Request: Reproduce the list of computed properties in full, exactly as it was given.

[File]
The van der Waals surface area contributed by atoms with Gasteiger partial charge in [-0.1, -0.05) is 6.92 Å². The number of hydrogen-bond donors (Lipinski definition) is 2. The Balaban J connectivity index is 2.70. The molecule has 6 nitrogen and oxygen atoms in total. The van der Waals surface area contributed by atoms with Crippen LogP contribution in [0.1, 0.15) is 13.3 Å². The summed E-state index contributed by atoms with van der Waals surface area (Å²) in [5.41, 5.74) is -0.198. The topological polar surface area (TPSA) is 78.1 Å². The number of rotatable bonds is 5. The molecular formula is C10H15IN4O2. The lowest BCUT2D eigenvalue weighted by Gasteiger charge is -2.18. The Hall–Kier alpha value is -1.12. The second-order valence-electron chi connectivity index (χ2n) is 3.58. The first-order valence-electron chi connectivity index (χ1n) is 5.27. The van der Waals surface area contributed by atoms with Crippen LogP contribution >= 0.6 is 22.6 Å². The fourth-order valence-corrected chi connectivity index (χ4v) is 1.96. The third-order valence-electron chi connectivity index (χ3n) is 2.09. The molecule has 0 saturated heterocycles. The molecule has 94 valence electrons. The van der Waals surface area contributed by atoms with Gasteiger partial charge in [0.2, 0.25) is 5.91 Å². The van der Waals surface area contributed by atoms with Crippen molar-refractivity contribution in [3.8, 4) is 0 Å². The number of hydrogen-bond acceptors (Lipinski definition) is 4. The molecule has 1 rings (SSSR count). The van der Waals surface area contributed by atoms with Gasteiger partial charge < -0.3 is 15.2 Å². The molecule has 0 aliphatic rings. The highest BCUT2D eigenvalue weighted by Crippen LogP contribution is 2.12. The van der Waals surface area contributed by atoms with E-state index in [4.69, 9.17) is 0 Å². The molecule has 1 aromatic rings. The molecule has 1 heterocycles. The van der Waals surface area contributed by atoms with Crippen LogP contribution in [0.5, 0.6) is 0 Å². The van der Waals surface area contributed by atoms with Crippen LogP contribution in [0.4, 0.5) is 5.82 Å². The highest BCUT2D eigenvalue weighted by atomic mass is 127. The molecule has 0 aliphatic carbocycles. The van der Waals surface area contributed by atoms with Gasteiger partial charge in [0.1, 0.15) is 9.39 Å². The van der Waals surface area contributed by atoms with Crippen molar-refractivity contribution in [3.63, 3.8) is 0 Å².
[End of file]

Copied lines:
The van der Waals surface area contributed by atoms with Gasteiger partial charge in [-0.1, -0.05) is 6.92 Å². The number of hydrogen-bond donors (Lipinski definition) is 2. The Balaban J connectivity index is 2.70. The molecule has 6 nitrogen and oxygen atoms in total. The van der Waals surface area contributed by atoms with Crippen LogP contribution in [0.1, 0.15) is 13.3 Å². The summed E-state index contributed by atoms with van der Waals surface area (Å²) in [5.41, 5.74) is -0.198. The topological polar surface area (TPSA) is 78.1 Å². The number of rotatable bonds is 5. The molecular formula is C10H15IN4O2. The lowest BCUT2D eigenvalue weighted by Gasteiger charge is -2.18. The Hall–Kier alpha value is -1.12. The second-order valence-electron chi connectivity index (χ2n) is 3.58. The first-order valence-electron chi connectivity index (χ1n) is 5.27. The van der Waals surface area contributed by atoms with Crippen LogP contribution >= 0.6 is 22.6 Å². The fourth-order valence-corrected chi connectivity index (χ4v) is 1.96. The third-order valence-electron chi connectivity index (χ3n) is 2.09. The molecule has 0 saturated heterocycles. The molecule has 94 valence electrons. The van der Waals surface area contributed by atoms with Gasteiger partial charge in [0.2, 0.25) is 5.91 Å². The van der Waals surface area contributed by atoms with Crippen molar-refractivity contribution in [3.8, 4) is 0 Å². The number of hydrogen-bond acceptors (Lipinski definition) is 4. The molecule has 1 rings (SSSR count). The van der Waals surface area contributed by atoms with Gasteiger partial charge < -0.3 is 15.2 Å². The molecule has 0 aliphatic rings. The highest BCUT2D eigenvalue weighted by Crippen LogP contribution is 2.12. The van der Waals surface area contributed by atoms with E-state index in [4.69, 9.17) is 0 Å². The molecule has 1 aromatic rings. The molecule has 1 heterocycles. The van der Waals surface area contributed by atoms with Crippen LogP contribution in [0.5, 0.6) is 0 Å². The van der Waals surface area contributed by atoms with Crippen LogP contribution in [0.4, 0.5) is 5.82 Å². The highest BCUT2D eigenvalue weighted by atomic mass is 127. The molecule has 0 aliphatic carbocycles. The van der Waals surface area contributed by atoms with Gasteiger partial charge in [0.1, 0.15) is 9.39 Å². The van der Waals surface area contributed by atoms with Crippen molar-refractivity contribution in [3.63, 3.8) is 0 Å².